Software Projects

DevOps for Academia

This project is an effort towards creating necessary build pipeline for software projects developed by students in academic settings. It aims to bridge the process gap between academic and industrial projects. As a key benefit, the project enables automated and semi-automated grading of students’ projects through unit testing.

Team: Tyler Rockwood, Melissa Thai, Adam Michael, Adalyn Johnson, Jonathan Jenkins, and Chandan Rupakheti
Source Code: https://ada.csse.rose-hulman.edu/groups/RoseBuild
Grant: KEEN Grant


Smell Buster

Smell Buster is a software maintenance tool that uses source code to gauge the quality of the code as a project evolves over time. By visualizing the code quality metrics and detecting smells in the codebase through static analysis, the Smell Buster tool can help project manager plan the future development efforts and allocate necessary resources where they are needed the most in the project.

Team: Dharmin Shah and Chandan Rupakheti
Source Code: https://github.com/RhitSerg/SmellBuster
Grant/ Awards: ACM Student Research Competition Travel Award and IPROP Best Student Project Travel Award
Publication:

D. Shah, C. R. Rupakheti, The Backbone Project, Poster, ACM SIGCSE, March 2015. [pdf]


Algorithm Recognition and Recommendation Framework

The key idea behind this work was to develop an automated program assistant software that would read programming code written by novice programmers, analyze the code for errors, and recommend a sequence of edits to fix those errors. Based on the knowledge base supplied to the framework, which consisted of correct programs developed by advanced developers, the framework would recommend a sequence of edits to drive the novice programmer towards a correct solution.

The framework, written in Java uses Eclipse’s Java Development Tools (JDT) for source code analysis. We are able to analyze the structural properties (syntax) of programs using JDT. The framework works even in the presence of compile errors, a typical situation for new CSSE students. We envision such a tool being useful in our freshmen and sophomore classes where we teach students programming for the first time.

Team: Kurtis Zimmerman, Richard Thai, and Chandan Rupakheti
Source Codehttps://github.com/RhitSerg/RecommendationFramework
Publication:

K. Zimmerman, C. R. Rupakheti, An Automated Framework for Recommending Program Elements to Novices, In Proceedings of IEEE/ACM International Conference on Automated Software Engineering (ASE), Lincoln, Nebraska, USA, November 2015, pp. 283-288. [pdf]


CriticAL: A Critic for API and Libraries

This project provides a framework for critiquing API-client code in three ways:

  1. it explains the complex interaction of API elements,
  2. it criticizes the improper use of the API, and
  3. it recommends the related API elements that may be needed next by the user.

Team: Chandan Rupakheti and Daqing Hou
Eclipse Update Sitehttp://sf.net/projects/critical/files/updatesite/
Source Codehttp://sf.net/p/critical/code/ci/master/tree/
Publication:

  • C. R. Rupakheti, D. Hou, Evaluating Forum Discussions to Inform the Design of an API Critic, In Proceedings of IEEE International Conference on Program Comprehension (ICPC), Passau, Germany, June 2012, pp. 53-62. [pdf]
  • C. R. Rupakheti, D. Hou, CriticAL: A Critic for APIs and Libraries, In Proceedings of IEEE International Conference on Program Comprehension (ICPC), Passau, Germany, June 2012, pp. 241-243. (Best Tool Demo Paper Award) [pdf]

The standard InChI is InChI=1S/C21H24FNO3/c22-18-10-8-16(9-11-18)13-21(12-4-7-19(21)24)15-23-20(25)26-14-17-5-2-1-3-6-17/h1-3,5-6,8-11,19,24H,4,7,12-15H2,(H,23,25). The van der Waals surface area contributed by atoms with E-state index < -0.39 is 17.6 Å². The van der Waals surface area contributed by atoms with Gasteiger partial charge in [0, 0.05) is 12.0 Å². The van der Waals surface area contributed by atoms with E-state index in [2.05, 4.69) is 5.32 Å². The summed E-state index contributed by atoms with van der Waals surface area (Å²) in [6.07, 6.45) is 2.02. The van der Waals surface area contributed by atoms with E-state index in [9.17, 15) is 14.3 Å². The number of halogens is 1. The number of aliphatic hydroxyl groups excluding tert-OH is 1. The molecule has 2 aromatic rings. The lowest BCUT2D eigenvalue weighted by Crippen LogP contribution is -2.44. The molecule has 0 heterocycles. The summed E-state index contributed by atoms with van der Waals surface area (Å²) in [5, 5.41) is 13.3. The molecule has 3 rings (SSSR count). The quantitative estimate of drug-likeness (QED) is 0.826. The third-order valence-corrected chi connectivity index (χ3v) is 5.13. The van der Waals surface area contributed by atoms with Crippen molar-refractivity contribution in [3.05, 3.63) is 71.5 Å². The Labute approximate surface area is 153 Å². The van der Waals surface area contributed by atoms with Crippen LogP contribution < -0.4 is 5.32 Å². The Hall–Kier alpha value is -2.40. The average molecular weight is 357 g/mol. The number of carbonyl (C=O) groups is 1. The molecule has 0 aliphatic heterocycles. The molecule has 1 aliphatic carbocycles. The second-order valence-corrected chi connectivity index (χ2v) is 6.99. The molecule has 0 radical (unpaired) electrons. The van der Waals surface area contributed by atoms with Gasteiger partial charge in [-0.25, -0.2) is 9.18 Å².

• C. R. Rupakheti, D. Hou, Satisfying Programmers’ Information Needs in API-Based Programming, In Proceedings of IEEE International Conference on Program Comprehension (ICPC), Kingston, Ontario, Canada, June 2011, pp. 250-253. [pdf]
  • C. R. Rupakheti, A Critic for API Client Code using Symbolic Execution, PhD Thesis, Clarkson University, May 2012. [pdf]

EQ: Equals Checker

EQ is a static analysis tool for checking problems related to the Object.equals(Object) method in Java. It works in two layers:

  • Low level error detection through path-sensitive data flow analyses
  • High level semantic errors through a constraint solver

The path-sensitive, inter-procedural analysis framework is built on top of Soot which forms the basis for high-level model generation in Alloy. Using this framework, the checker detects programming errors such as NullPointerException and ClassCastException, and semantic problems related to equivalence relation (reflexivity, symmetry, and transitivity) specified in java.lang.Object. EQ is implemented as an Eclipse Plugin and can be installed from the update site.

Team: Chandan Rupakheti and Daqing Hou
Eclipse Update Site: http://sf.net/projects/eqchecker/files/updatesite/
Source Code: http://sf.net/projects/eqchecker/
Publication:

  • C. R. Rupakheti, D. Hou, Finding Errors from Reverse-Engineered Equality Models Using a Constraint Solver, In Proceedings of IEEE International Conference on Software Maintenance (ICSM), Riva del Garda, Terentino, Italy, September 2012, pp.77-86. [pdf]
  • C. R. Rupakheti, D. Hou, EQ: Checking the Implementation of Equality in Java, In Proceedings of IEEE International Conference on Software Maintenance (ICSM), Williamsburg, Virginia, USA, September 2011, pp. 590-593. [pdf]
  • C. R. Rupakheti, D. Hou, An Empirical Study of Design and Implementation of Object Equality in Java, In Proceedings of IBM Center for Advanced Studies on Collaborative Research Conference (CASCON), ACM, Toronto, Canada, October 2008, pp. 111-125. [pdf]
  • C. R. Rupakheti, A Path-Based Approach For Analyzing Object Equality in Java, Master’s Thesis, Clarkson University, May 2010. [pdf]